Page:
Just as the Jewish Women’s Torah Commentary provided new insights into Torah, drawn from the lives of modern women, so this volume draws on the lives of men today. Delving into Torah study, all of us can discover aspects of our lives, our relationships, our work and other responsibilities. When we study Torah together, we encounter meaning and awaken a sense of purpose. The ancient teachings in Torah have the capacity to illuminate our lives.
Popular culture denies men opportunities to open up and speak honestly. Yet many men I have spoken with yearn to explore questions about personal relationships, careers and professional lives, God, Torah and Israel. How can our Jewish lives help navigate the pressing issues of fulfilling responsibilities and being expected to produce constantly? Can we all learn to look back on our lives with compassion and gratitude, transforming our regrets to revelations?
Three: Man Up!
What does it mean to be a man? What does it mean to be a man in today’s world, where fathers are expected to work long hours and to be home for the family? Women understand this struggle to have it all. Can we open a discussion of how men struggle too?
Is there a difference between the expectations for men in popular culture and the goal in Jewish culture for a man to be a mensch?
In the Talmud (Ta’anit 4a), we read, “any sage who is not as hard as iron is not a sage, as the verse states ‘a hammer that shatters rock. (Jer.23:39). Nevertheless, a person should train himself to be gentle, as the verse states, ‘remove anger from your heart.’ (Eccl. 11:10)
Encouraging more male engagement is an investment in our future generations. Jewish boys are looking to the men of our community to demonstrate what it means to be a Jewish man.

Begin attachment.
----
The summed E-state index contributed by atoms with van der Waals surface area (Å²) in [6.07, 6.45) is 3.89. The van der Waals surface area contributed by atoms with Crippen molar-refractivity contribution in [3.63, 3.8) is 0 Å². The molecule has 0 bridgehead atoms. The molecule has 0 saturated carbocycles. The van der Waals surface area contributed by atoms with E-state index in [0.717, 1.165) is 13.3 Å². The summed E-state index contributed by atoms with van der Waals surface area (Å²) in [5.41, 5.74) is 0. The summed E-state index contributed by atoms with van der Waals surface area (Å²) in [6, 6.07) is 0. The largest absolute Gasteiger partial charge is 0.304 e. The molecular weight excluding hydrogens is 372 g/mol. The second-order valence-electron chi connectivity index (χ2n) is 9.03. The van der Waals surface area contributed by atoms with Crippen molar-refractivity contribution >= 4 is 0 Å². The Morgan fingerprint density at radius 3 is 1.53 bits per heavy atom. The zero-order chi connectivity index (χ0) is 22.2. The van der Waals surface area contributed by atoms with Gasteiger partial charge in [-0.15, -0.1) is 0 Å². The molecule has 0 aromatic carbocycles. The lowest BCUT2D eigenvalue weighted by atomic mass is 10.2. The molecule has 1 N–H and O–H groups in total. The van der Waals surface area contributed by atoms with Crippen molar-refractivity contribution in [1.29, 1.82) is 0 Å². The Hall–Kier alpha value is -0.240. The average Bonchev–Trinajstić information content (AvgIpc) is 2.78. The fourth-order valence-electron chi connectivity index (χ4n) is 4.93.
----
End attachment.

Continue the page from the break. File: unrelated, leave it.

Four: You’ve Got a Friend or, The Rise of the Bromance
Forget magic elixirs for long life. Instead, make a friend. Substantial research has demonstrated that the support of a network of friends assists in healing and extends life. Isolation kills.
Women know this well. We have lunch and coffee dates, we take walks and work out together. We bring food and plant flowers when a friend is ill.
Men’s friendships do not look like women’s friendships, but they are just as essential to health. Not only physical health, but spiritual health. Friendship was one of the most important elements of Jewish male culture in the past.
Rabbi Simcha Bunim taught, “every person should have a reliable and beloved friend to whom he can tell the secrets of his innermost heart, even his shameful actions.”
Five: Deep in my heart I do believe
The last thirty years have also been a time of renewed attention to Jewish spirituality, mining our tradition for modes of spiritual practice, infusing them with a contemporary sensibility. As we have explored mystical texts, experimented with chanting and meditation, we have discovered that women and men have different approaches and responses to spirituality.
The chanting of a men’s group will be different from women’s chanting. Some men will feel more comfortable trying out a practice like meditation or yoga among other men, rather than in a mixed group. Others find deeper meaning in text study, poring over Torah stories or learning to chant from the Torah itself. Still others seek spiritual uplift in acting in the world for justice, in the tradition of the prophets. All of these, and more, can be gateways for men to reinvent the Jewish man.
Rabbi Bunim once said “A wise man is a heretic, a man with a good heart is a hedonist…a frum person who prays a lot is bad for society.” And they asked him, “If so, what is good for a man?” The answer was “All three together.”
Six: What’s missing?
You tell me. What’s missing in your life? What is missing from our community dialogue, our congregational experience?